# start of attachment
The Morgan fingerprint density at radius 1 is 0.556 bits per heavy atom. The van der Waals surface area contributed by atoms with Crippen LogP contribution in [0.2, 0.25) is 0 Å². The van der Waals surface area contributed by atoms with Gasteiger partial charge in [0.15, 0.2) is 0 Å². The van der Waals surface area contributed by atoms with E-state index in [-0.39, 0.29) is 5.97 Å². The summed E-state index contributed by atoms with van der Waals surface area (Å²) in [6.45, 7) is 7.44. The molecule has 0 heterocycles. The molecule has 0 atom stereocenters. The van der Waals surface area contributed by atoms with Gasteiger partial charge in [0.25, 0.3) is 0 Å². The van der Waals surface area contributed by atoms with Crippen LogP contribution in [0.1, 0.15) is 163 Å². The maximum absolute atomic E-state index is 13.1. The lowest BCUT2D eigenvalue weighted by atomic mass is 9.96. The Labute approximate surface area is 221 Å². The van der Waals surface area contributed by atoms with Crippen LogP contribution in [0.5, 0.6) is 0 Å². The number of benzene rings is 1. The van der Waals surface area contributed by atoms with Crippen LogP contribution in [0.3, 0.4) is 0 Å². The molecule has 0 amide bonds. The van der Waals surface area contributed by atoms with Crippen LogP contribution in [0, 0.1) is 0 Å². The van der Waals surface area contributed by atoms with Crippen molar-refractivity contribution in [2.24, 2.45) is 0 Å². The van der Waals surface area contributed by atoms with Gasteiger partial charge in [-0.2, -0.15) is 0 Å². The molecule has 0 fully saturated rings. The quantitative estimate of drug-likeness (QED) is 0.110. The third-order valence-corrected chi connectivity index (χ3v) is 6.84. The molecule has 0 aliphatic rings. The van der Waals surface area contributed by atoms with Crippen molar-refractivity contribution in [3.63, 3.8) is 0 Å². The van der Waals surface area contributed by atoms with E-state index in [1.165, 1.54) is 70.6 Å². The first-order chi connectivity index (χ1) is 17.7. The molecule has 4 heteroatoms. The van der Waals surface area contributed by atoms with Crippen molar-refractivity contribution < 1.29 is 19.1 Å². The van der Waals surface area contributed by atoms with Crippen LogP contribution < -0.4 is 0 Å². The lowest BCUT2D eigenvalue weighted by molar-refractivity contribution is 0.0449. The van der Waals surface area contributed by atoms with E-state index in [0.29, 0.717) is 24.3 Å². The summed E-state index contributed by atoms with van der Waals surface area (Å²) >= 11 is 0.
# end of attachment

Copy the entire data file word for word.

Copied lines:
The Morgan fingerprint density at radius 1 is 0.556 bits per heavy atom. The van der Waals surface area contributed by atoms with Crippen LogP contribution in [0.2, 0.25) is 0 Å². The van der Waals surface area contributed by atoms with Gasteiger partial charge in [0.15, 0.2) is 0 Å². The van der Waals surface area contributed by atoms with E-state index in [-0.39, 0.29) is 5.97 Å². The summed E-state index contributed by atoms with van der Waals surface area (Å²) in [6.45, 7) is 7.44. The molecule has 0 heterocycles. The molecule has 0 atom stereocenters. The van der Waals surface area contributed by atoms with Gasteiger partial charge in [0.25, 0.3) is 0 Å². The van der Waals surface area contributed by atoms with Crippen LogP contribution in [0.1, 0.15) is 163 Å². The maximum absolute atomic E-state index is 13.1. The lowest BCUT2D eigenvalue weighted by atomic mass is 9.96. The Labute approximate surface area is 221 Å². The van der Waals surface area contributed by atoms with Crippen LogP contribution in [0.5, 0.6) is 0 Å². The number of benzene rings is 1. The van der Waals surface area contributed by atoms with Crippen LogP contribution in [0.3, 0.4) is 0 Å². The molecule has 0 amide bonds. The van der Waals surface area contributed by atoms with Crippen LogP contribution in [0, 0.1) is 0 Å². The van der Waals surface area contributed by atoms with Crippen molar-refractivity contribution in [2.24, 2.45) is 0 Å². The van der Waals surface area contributed by atoms with Gasteiger partial charge in [-0.2, -0.15) is 0 Å². The molecule has 0 fully saturated rings. The quantitative estimate of drug-likeness (QED) is 0.110. The third-order valence-corrected chi connectivity index (χ3v) is 6.84. The molecule has 0 aliphatic rings. The van der Waals surface area contributed by atoms with Crippen molar-refractivity contribution in [3.63, 3.8) is 0 Å². The van der Waals surface area contributed by atoms with E-state index in [1.165, 1.54) is 70.6 Å². The first-order chi connectivity index (χ1) is 17.7. The molecule has 4 heteroatoms. The van der Waals surface area contributed by atoms with Crippen molar-refractivity contribution < 1.29 is 19.1 Å². The van der Waals surface area contributed by atoms with Crippen LogP contribution < -0.4 is 0 Å². The lowest BCUT2D eigenvalue weighted by molar-refractivity contribution is 0.0449. The van der Waals surface area contributed by atoms with E-state index in [0.29, 0.717) is 24.3 Å². The summed E-state index contributed by atoms with van der Waals surface area (Å²) >= 11 is 0.